Green policies are not driving UK businesses abroad as critics claim, say leading academics
By Megan Darby
Fears that green policies could make businesses flee the UK are unfounded, researchers from a leading London university have concluded.
The UK government is reviewing its medium term emissions limits in response to concerns they could make British industry uncompetitive.
A report published by the London School of Economics on Monday said that concern is not backed up by the evidence.
Studies show that climate change policies could, in theory, drive a small number of British companies overseas to countries with looser regulations.
In practice, the researchers found carbon prices had not been high enough to prompt “any detectable re-location”.
The report says: “Existing data suggest that the impact of current policies is small or negligible, dwarfed by a range of other economic factors.”
Fourth carbon budget
The policy paper comes as government considers increasing the volume of greenhouse gas that may be emitted from 2023 to 2027, under the UK’s fourth carbon budget. Ministers are due to announce a decision this summer.
It follows chancellor George Osborne’s resolution in October 2011 to cut carbon emissions “no slower but also no faster than our fellow countries in Europe”.
He said at the time: “We’re not going to save the planet by putting our country out of business.”
The argument is that clamping down on emissions faster than other countries will push up the cost of energy and cause businesses to move abroad – known as carbon leakage.
Announcing the fourth carbon budget review in December 2012, the Department of Energy and Climate Change said it would revise emissions limits upwards if “our domestic commitments place us on a different emissions trajectory than the EU ETS trajectory agreed by the EU”.
The Committee on Climate Change, an independent body set up to advise government on emissions targets, said there was no basis on which to change the budget. This latest study supports that argument.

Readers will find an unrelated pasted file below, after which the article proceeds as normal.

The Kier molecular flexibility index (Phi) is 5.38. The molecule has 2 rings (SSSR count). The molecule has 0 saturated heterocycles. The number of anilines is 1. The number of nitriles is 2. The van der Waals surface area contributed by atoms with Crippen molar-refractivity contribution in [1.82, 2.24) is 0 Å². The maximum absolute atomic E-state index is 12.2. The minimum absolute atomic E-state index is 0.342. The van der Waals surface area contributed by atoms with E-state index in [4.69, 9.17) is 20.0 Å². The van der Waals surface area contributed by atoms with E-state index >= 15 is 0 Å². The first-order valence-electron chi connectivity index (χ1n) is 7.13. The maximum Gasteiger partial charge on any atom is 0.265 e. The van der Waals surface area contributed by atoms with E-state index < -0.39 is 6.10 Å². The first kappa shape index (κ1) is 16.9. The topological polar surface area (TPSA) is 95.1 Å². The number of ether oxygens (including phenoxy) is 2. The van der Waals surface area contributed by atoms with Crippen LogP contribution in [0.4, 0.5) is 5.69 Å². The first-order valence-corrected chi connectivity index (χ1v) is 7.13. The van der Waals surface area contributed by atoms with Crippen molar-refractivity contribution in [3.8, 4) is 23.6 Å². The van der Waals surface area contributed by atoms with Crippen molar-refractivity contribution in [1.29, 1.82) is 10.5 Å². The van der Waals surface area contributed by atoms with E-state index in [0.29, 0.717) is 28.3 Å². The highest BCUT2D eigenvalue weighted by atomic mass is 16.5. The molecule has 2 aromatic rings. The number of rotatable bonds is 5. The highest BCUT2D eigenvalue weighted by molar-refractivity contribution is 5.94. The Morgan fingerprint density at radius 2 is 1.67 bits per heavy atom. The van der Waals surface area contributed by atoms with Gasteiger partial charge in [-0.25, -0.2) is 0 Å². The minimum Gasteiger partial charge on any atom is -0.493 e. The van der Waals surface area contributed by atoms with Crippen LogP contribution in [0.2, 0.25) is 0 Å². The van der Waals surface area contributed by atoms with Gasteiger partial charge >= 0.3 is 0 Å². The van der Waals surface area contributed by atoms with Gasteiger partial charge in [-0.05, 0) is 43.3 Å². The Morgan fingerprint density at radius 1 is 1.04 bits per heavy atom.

Researchers Samuela Bassi and Dimitri Zenghelis said rising carbon prices could have “serious implications” for a small group of energy-intensive industries.
They argued that targeted compensation could be used for those sectors without weakening overall climate ambition.
“Domestic, as well as international, carbon prices are expected to increase, and with time this could have serious implications for a small group of energy-intensive businesses,” the report said.
“Some businesses will naturally exit the market as demand for carbon-intensive goods and services is expected to gradually fall. But policy tools are available to ensure that strategic vulnerable sectors are not put out of business prematurely by the application of more ambitious domestic climate change policies.”
In the long term, green policies can increase the competitiveness of the UK, by encouraging greater innovation and efficiency.
“Well-designed climate change policies could offer business opportunities in fast-growing global markets, as countries, such as the United States, China and member states of the European Union, implement ever more stringent carbon reduction and energy efficiency policies,” the report said.
“The UK is well-positioned to benefit from a global transition to a more resource-efficient and renewable economy, provided flexible structural policies allow it to use its comparative advantages.”